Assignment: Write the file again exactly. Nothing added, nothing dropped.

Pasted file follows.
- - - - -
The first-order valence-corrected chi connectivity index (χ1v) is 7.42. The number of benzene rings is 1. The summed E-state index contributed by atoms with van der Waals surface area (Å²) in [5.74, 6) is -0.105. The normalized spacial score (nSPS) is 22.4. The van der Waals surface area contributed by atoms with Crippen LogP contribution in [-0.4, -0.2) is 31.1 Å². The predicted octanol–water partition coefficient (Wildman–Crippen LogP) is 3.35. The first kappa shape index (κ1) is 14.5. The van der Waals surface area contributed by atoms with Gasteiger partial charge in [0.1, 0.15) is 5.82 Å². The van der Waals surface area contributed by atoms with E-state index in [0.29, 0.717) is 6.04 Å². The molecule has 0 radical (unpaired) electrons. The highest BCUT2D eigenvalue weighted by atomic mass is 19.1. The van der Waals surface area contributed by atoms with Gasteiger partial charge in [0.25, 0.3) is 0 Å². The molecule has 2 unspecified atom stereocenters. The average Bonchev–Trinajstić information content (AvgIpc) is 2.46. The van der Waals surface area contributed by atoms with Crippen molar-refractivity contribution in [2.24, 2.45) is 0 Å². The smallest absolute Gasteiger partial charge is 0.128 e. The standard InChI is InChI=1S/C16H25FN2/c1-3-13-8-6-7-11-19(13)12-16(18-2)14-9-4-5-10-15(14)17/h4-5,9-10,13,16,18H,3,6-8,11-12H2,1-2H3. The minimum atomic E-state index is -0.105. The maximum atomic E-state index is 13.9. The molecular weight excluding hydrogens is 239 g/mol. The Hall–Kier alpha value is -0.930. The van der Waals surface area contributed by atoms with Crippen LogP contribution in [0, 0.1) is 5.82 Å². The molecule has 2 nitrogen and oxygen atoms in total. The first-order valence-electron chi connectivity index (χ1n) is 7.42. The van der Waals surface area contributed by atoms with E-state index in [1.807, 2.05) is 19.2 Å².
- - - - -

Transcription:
The first-order valence-corrected chi connectivity index (χ1v) is 7.42. The number of benzene rings is 1. The summed E-state index contributed by atoms with van der Waals surface area (Å²) in [5.74, 6) is -0.105. The normalized spacial score (nSPS) is 22.4. The van der Waals surface area contributed by atoms with Crippen LogP contribution in [-0.4, -0.2) is 31.1 Å². The predicted octanol–water partition coefficient (Wildman–Crippen LogP) is 3.35. The first kappa shape index (κ1) is 14.5. The van der Waals surface area contributed by atoms with Gasteiger partial charge in [0.1, 0.15) is 5.82 Å². The van der Waals surface area contributed by atoms with E-state index in [0.29, 0.717) is 6.04 Å². The molecule has 0 radical (unpaired) electrons. The highest BCUT2D eigenvalue weighted by atomic mass is 19.1. The van der Waals surface area contributed by atoms with Gasteiger partial charge in [0.25, 0.3) is 0 Å². The molecule has 2 unspecified atom stereocenters. The average Bonchev–Trinajstić information content (AvgIpc) is 2.46. The van der Waals surface area contributed by atoms with Crippen molar-refractivity contribution in [2.24, 2.45) is 0 Å². The smallest absolute Gasteiger partial charge is 0.128 e. The standard InChI is InChI=1S/C16H25FN2/c1-3-13-8-6-7-11-19(13)12-16(18-2)14-9-4-5-10-15(14)17/h4-5,9-10,13,16,18H,3,6-8,11-12H2,1-2H3. The minimum atomic E-state index is -0.105. The maximum atomic E-state index is 13.9. The molecular weight excluding hydrogens is 239 g/mol. The Hall–Kier alpha value is -0.930. The van der Waals surface area contributed by atoms with Crippen LogP contribution in [0, 0.1) is 5.82 Å². The molecule has 2 nitrogen and oxygen atoms in total. The first-order valence-electron chi connectivity index (χ1n) is 7.42. The van der Waals surface area contributed by atoms with E-state index in [1.807, 2.05) is 19.2 Å².